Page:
Judgement

SUBMISSION of no case to answer.

Crabbe, J. In dealing with the two submissions of learned counsel for the defence I consider it my duty, before deciding to call upon each accused person to answer the charges, to examine the evidence adduced by the prosecution and to determine whether there is a prima facie case against the accused persons on the various counts on which they are charged.

The case against the second accused on count 1 depends on the evidence against the first accused on count 2. As regards the submission by learned counsel that the intent to defraud is wrongly laid in the Bank of West Africa Ltd., I would say in the words of the judgment of C.O.P. v. A. S. Addaquay1 that:

"the short answer to this submission is that where as in this case, by virtue of section 317 of the Criminal Code an intent to defraud is a constituent element of the offence of forgery it is not necessary to allege in the charge or information or to prove an intent to defraud any particular person. It is sufficient to prove that the accused did the acts charged with intent to defraud and this intent is to be inferred from the deliberate and wilful use by the appellant of the forged instruments to obtain payment of the money the subject of the third charge."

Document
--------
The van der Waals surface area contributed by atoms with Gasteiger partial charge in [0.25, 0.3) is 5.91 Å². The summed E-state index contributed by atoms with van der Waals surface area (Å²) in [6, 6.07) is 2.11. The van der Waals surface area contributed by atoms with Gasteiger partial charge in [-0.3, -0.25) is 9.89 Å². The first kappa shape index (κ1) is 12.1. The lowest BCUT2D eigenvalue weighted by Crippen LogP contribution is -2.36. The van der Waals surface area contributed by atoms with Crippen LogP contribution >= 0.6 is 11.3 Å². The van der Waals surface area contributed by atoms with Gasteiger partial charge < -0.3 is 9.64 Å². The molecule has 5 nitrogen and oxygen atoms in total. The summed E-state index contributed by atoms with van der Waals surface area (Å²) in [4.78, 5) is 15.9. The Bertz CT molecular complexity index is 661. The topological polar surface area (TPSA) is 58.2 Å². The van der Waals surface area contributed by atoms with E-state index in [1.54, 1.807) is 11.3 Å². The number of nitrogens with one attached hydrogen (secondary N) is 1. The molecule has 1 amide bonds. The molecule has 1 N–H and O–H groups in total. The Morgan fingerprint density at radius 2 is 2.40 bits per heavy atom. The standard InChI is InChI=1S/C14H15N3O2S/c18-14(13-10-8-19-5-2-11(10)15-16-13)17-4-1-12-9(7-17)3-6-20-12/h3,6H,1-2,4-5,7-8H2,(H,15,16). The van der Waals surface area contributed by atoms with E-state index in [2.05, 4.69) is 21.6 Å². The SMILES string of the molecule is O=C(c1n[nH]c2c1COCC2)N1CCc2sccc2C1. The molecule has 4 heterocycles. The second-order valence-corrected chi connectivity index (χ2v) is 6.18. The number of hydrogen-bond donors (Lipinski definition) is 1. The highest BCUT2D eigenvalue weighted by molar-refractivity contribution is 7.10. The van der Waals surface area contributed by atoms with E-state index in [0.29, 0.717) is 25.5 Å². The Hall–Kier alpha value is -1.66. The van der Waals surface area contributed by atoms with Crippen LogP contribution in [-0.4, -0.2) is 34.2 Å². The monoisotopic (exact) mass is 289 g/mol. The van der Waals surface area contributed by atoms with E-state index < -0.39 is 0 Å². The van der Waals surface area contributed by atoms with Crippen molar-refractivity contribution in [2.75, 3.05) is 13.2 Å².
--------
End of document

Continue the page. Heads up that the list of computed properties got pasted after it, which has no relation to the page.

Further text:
It seems to me that the same principle would apply where the charge is under section 314 of Cap. 9. However, I consider the evidence of P.W. 9 in relation to the finger-print of the first accused on exhibit B as very doubtful and highly unsatisfactory. Besides, it appears to be the law that the "intent to defraud" in section 314 (1) and (2) of Cap. 9 "must be on the part of the perpetrator of the substantive crime", which in this case is the stealing of G1,000: see Amoah v. C.O.P2 and also Mensah v. [p.59] Regina3. What the first accused is alleged to have done is that she forged exhibit B to enable the second accused to steal the sum of G1,000 from the Berekum branch of the Bank of West Africa Ltd.

As regards count 3 there is not a shred of evidence that the first accused stole any money from the Bank of West Africa Ltd., Berekum branch. I accordingly hold that there is no case for the first accused to answer on counts 2 and 3 and she is accordingly discharged on these counts. Consequently the second accused is also discharged on count 1.